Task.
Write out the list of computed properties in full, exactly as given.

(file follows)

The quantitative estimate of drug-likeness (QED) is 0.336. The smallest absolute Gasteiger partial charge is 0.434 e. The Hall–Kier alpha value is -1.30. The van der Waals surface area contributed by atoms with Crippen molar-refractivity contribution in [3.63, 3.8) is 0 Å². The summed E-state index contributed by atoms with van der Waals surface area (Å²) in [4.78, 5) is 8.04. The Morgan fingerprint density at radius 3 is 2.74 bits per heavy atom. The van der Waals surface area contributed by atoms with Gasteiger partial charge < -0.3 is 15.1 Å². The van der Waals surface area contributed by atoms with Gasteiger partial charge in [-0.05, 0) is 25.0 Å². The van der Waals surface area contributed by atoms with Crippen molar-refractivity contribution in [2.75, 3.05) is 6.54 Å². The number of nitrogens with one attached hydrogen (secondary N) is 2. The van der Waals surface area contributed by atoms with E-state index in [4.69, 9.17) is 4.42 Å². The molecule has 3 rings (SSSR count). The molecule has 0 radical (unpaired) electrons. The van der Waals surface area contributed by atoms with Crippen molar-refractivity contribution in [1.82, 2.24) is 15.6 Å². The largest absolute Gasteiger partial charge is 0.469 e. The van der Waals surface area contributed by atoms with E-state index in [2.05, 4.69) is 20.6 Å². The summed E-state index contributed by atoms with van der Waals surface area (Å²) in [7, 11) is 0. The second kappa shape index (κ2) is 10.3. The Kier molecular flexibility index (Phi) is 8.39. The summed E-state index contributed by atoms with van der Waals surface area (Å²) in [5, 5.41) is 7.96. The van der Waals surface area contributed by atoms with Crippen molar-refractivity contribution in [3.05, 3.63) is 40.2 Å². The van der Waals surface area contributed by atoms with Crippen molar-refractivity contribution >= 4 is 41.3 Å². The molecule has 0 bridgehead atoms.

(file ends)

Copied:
The quantitative estimate of drug-likeness (QED) is 0.336. The smallest absolute Gasteiger partial charge is 0.434 e. The Hall–Kier alpha value is -1.30. The van der Waals surface area contributed by atoms with Crippen molar-refractivity contribution in [3.63, 3.8) is 0 Å². The summed E-state index contributed by atoms with van der Waals surface area (Å²) in [4.78, 5) is 8.04. The Morgan fingerprint density at radius 3 is 2.74 bits per heavy atom. The van der Waals surface area contributed by atoms with Gasteiger partial charge < -0.3 is 15.1 Å². The van der Waals surface area contributed by atoms with Gasteiger partial charge in [-0.05, 0) is 25.0 Å². The van der Waals surface area contributed by atoms with Crippen molar-refractivity contribution in [2.75, 3.05) is 6.54 Å². The number of nitrogens with one attached hydrogen (secondary N) is 2. The van der Waals surface area contributed by atoms with E-state index in [4.69, 9.17) is 4.42 Å². The molecule has 3 rings (SSSR count). The molecule has 0 radical (unpaired) electrons. The van der Waals surface area contributed by atoms with Crippen molar-refractivity contribution in [1.82, 2.24) is 15.6 Å². The largest absolute Gasteiger partial charge is 0.469 e. The van der Waals surface area contributed by atoms with E-state index in [2.05, 4.69) is 20.6 Å². The summed E-state index contributed by atoms with van der Waals surface area (Å²) in [7, 11) is 0. The second kappa shape index (κ2) is 10.3. The Kier molecular flexibility index (Phi) is 8.39. The summed E-state index contributed by atoms with van der Waals surface area (Å²) in [5, 5.41) is 7.96. The van der Waals surface area contributed by atoms with Crippen molar-refractivity contribution in [3.05, 3.63) is 40.2 Å². The van der Waals surface area contributed by atoms with Crippen molar-refractivity contribution >= 4 is 41.3 Å². The molecule has 0 bridgehead atoms.